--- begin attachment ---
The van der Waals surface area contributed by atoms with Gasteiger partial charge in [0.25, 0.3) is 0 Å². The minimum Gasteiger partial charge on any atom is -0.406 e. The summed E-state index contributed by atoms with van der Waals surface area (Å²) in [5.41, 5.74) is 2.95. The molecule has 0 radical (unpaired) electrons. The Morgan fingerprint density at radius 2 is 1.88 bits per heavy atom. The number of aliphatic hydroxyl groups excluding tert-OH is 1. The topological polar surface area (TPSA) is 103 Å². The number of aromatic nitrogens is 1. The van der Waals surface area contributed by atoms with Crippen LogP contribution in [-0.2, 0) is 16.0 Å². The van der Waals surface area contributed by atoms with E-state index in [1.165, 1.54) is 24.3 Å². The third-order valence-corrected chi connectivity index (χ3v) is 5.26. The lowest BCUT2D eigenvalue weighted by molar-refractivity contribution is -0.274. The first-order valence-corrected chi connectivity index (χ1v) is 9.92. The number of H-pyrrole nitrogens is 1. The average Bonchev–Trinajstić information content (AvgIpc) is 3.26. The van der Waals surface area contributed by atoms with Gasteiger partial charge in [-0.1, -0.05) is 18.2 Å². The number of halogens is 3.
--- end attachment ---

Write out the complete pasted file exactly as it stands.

The van der Waals surface area contributed by atoms with Gasteiger partial charge in [0.25, 0.3) is 0 Å². The minimum Gasteiger partial charge on any atom is -0.406 e. The summed E-state index contributed by atoms with van der Waals surface area (Å²) in [5.41, 5.74) is 2.95. The molecule has 0 radical (unpaired) electrons. The Morgan fingerprint density at radius 2 is 1.88 bits per heavy atom. The number of aliphatic hydroxyl groups excluding tert-OH is 1. The topological polar surface area (TPSA) is 103 Å². The number of aromatic nitrogens is 1. The van der Waals surface area contributed by atoms with Crippen LogP contribution in [-0.2, 0) is 16.0 Å². The van der Waals surface area contributed by atoms with E-state index in [1.165, 1.54) is 24.3 Å². The third-order valence-corrected chi connectivity index (χ3v) is 5.26. The lowest BCUT2D eigenvalue weighted by molar-refractivity contribution is -0.274. The first-order valence-corrected chi connectivity index (χ1v) is 9.92. The number of H-pyrrole nitrogens is 1. The average Bonchev–Trinajstić information content (AvgIpc) is 3.26. The van der Waals surface area contributed by atoms with Gasteiger partial charge in [-0.1, -0.05) is 18.2 Å². The number of halogens is 3.